Monday, March 05, 2007

Whither America's Great Public Historians?

"With the death last week of Arthur M. Schlesinger Jr., at 89, America lost its last great public historian. The notion may sound strange, given the appetite, as voracious as at any time in recent memory, for serious works of history, and in particular the vogue for lengthy, often massively detailed biographies of the founders and of presidents.

But Mr. Schlesinger performed a different function. He stood at the forefront of a remarkable generation of academic historians. Richard Hofstadter, who died in 1970, and C. Vann Woodward, who died in 1999, were its other towering figures. All three, reciprocal admirers, wrote classic works that reanimated the past even as they rummaged in it for clues to understanding, if not solving, the most pressing political questions of the present. As a result, new books by these historians often generated excitement and conveyed an urgency felt not only by other scholars but also by the broader population of informed readers.

“The Vital Center,” which Mr. Schlesinger expanded from an article he wrote for The New York Times Magazine in 1948, began with a ringing series of declarative sentences.

“Western man in the middle of the 20th century is tense, uncertain, adrift,” Mr. Schlesinger wrote. “We look upon our epoch as a time of troubles, an age of anxiety. The grounds of our civilization, of our certitude, are breaking up under our feet, and familiar ideas and institutions vanish as we reach for them, like shadows in the falling dusk.”

“If I were writing ‘The Vital Center’ today, I would tone down the rhetoric,” Mr. Schlesinger wrote in his memoir, “A Life in the 20th Century,” published in 2000. But that rhetoric was attuned to its moment. (The phrase “age of anxiety,” for instance, was the title of an eclogue by W.H. Auden, published in 1947.) And the “hortatory lushness” Mr. Schlesinger rued in his memoir suited the case he was trying to make for a new political alliance between liberals and conservatives who “believe deeply in civil liberties, in constitutional processes and in the democratic determination of political and economic policies.”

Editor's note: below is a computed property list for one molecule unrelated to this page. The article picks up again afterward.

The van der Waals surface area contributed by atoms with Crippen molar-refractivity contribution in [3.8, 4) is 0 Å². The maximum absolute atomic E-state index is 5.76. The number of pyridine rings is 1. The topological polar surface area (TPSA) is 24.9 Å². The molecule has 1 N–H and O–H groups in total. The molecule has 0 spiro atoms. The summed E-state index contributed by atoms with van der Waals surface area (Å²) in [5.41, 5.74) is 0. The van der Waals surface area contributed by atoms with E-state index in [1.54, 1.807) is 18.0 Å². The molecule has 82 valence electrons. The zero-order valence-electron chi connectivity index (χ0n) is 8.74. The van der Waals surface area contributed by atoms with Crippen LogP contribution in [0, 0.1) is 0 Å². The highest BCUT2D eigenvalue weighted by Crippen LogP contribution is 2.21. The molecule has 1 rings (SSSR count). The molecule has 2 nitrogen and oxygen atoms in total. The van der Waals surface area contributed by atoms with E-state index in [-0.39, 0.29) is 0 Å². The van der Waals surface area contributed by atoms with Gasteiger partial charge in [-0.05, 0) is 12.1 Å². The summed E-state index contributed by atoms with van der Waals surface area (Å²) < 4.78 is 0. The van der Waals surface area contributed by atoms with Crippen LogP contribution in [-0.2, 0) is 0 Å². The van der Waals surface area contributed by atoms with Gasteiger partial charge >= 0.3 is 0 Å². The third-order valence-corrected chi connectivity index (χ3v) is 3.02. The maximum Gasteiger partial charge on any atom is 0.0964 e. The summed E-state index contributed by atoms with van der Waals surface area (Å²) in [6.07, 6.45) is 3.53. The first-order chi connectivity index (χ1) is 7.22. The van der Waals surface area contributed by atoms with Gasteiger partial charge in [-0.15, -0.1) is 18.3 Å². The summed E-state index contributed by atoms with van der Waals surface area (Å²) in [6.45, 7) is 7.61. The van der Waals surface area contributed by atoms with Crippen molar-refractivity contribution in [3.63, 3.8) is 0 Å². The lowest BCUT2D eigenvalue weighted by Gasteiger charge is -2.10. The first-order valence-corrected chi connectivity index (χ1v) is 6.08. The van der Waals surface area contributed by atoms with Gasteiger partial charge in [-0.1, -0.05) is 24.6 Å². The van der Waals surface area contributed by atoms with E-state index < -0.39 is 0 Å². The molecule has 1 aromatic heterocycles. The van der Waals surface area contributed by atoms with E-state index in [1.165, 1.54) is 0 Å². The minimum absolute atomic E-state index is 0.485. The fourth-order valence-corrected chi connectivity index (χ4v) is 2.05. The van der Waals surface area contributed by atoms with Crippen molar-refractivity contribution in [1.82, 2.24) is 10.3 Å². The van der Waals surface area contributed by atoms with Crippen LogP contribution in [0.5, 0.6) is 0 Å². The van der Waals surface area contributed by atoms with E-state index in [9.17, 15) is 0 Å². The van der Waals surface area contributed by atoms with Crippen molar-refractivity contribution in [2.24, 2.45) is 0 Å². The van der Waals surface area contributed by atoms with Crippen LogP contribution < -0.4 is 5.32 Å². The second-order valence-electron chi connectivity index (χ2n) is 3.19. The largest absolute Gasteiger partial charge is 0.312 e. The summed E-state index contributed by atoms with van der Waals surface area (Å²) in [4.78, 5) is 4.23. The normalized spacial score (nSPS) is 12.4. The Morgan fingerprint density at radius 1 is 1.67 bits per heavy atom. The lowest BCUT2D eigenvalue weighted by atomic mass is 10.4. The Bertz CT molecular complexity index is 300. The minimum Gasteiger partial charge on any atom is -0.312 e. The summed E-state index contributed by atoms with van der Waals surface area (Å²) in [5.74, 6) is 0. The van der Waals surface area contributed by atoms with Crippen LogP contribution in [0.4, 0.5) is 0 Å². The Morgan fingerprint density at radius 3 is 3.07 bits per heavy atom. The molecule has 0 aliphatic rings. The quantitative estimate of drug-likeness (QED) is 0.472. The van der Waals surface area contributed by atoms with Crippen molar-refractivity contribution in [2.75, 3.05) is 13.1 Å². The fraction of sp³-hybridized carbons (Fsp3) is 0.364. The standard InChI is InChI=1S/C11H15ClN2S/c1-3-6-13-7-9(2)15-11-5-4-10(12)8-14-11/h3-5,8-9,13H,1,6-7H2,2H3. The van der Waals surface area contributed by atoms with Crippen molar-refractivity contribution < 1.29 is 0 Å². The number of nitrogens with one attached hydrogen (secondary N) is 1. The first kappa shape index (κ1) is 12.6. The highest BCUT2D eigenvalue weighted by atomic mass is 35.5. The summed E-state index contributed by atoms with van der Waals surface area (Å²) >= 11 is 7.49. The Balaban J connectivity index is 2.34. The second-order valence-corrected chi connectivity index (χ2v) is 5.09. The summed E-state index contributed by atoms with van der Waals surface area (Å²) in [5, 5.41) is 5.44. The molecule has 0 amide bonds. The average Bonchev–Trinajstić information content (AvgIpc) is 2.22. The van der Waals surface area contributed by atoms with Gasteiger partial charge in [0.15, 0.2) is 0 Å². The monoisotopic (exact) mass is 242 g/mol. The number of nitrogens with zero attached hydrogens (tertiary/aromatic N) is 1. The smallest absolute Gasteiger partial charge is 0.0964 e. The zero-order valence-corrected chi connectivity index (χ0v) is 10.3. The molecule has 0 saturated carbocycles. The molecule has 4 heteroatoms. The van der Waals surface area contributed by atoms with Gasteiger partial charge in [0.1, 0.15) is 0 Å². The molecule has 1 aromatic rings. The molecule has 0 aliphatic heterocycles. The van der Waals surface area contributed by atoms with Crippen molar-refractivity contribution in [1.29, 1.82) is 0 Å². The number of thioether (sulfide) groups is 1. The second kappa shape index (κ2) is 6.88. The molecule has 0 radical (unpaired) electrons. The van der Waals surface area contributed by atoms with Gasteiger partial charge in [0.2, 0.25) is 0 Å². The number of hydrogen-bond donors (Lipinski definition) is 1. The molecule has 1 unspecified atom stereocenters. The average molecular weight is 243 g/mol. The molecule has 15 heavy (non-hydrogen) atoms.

Today these seem self-evident virtues, but Mr. Schlesinger was writing in the immediate aftermath of World War II, with its fresh memories of Nazi death camps, its ongoing spectacle of Soviet brutalities and the new threat of nuclear annihilation. Mr. Schlesinger’s argument that, amid these perils, democracy could not be passively accepted as a national birthright but must be struggled for reflected the emerging mood of the country. His work presaged the civil rights protests of the next two decades even as it expressed the national yearning for a new kind of politics divorced from totalizing extremism." ...

Sam Tanenhaus Dispatches: "History, Written in the Present Tense" New York Times March 4, 2007


USAF photo of Minuteman-3 ICBM

Photo credit: USAF via With thanks.


Post a Comment

<< Home